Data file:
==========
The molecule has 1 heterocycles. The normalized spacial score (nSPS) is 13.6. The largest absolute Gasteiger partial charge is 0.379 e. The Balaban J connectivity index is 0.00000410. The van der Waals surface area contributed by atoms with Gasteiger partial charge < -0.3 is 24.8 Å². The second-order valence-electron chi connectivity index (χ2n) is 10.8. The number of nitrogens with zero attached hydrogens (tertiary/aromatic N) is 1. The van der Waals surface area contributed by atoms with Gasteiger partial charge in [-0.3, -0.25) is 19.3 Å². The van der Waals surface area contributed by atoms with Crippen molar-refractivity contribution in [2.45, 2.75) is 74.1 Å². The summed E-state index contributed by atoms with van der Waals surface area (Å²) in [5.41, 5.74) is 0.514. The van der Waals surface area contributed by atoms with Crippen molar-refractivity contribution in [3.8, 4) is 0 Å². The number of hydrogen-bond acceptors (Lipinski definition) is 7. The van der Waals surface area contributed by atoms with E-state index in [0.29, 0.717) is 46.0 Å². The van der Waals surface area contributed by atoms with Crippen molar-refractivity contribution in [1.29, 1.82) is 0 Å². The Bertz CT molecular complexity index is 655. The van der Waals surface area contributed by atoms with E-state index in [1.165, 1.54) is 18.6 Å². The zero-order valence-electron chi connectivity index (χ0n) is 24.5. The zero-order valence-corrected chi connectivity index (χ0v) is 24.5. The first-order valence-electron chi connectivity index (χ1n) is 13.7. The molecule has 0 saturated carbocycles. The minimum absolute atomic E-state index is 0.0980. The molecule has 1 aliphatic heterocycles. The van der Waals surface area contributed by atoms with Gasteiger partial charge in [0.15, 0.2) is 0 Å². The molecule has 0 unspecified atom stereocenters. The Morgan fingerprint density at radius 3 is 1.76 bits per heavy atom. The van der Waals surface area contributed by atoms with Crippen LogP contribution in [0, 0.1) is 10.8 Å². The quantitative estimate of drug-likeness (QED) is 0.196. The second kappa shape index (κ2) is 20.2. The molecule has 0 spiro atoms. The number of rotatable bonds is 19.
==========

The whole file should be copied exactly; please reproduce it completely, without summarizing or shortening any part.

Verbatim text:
The molecule has 1 heterocycles. The normalized spacial score (nSPS) is 13.6. The largest absolute Gasteiger partial charge is 0.379 e. The Balaban J connectivity index is 0.00000410. The van der Waals surface area contributed by atoms with Gasteiger partial charge < -0.3 is 24.8 Å². The second-order valence-electron chi connectivity index (χ2n) is 10.8. The number of nitrogens with zero attached hydrogens (tertiary/aromatic N) is 1. The van der Waals surface area contributed by atoms with Gasteiger partial charge in [-0.3, -0.25) is 19.3 Å². The van der Waals surface area contributed by atoms with Crippen molar-refractivity contribution in [2.45, 2.75) is 74.1 Å². The summed E-state index contributed by atoms with van der Waals surface area (Å²) in [5.41, 5.74) is 0.514. The van der Waals surface area contributed by atoms with Crippen molar-refractivity contribution in [3.8, 4) is 0 Å². The number of hydrogen-bond acceptors (Lipinski definition) is 7. The van der Waals surface area contributed by atoms with E-state index in [0.29, 0.717) is 46.0 Å². The van der Waals surface area contributed by atoms with Crippen molar-refractivity contribution in [1.29, 1.82) is 0 Å². The Bertz CT molecular complexity index is 655. The van der Waals surface area contributed by atoms with E-state index in [1.165, 1.54) is 18.6 Å². The zero-order valence-electron chi connectivity index (χ0n) is 24.5. The zero-order valence-corrected chi connectivity index (χ0v) is 24.5. The first-order valence-electron chi connectivity index (χ1n) is 13.7. The molecule has 0 saturated carbocycles. The minimum absolute atomic E-state index is 0.0980. The molecule has 1 aliphatic heterocycles. The van der Waals surface area contributed by atoms with Gasteiger partial charge in [0.15, 0.2) is 0 Å². The molecule has 0 unspecified atom stereocenters. The Morgan fingerprint density at radius 3 is 1.76 bits per heavy atom. The van der Waals surface area contributed by atoms with Crippen LogP contribution in [0, 0.1) is 10.8 Å². The quantitative estimate of drug-likeness (QED) is 0.196. The second kappa shape index (κ2) is 20.2. The molecule has 0 spiro atoms. The number of rotatable bonds is 19.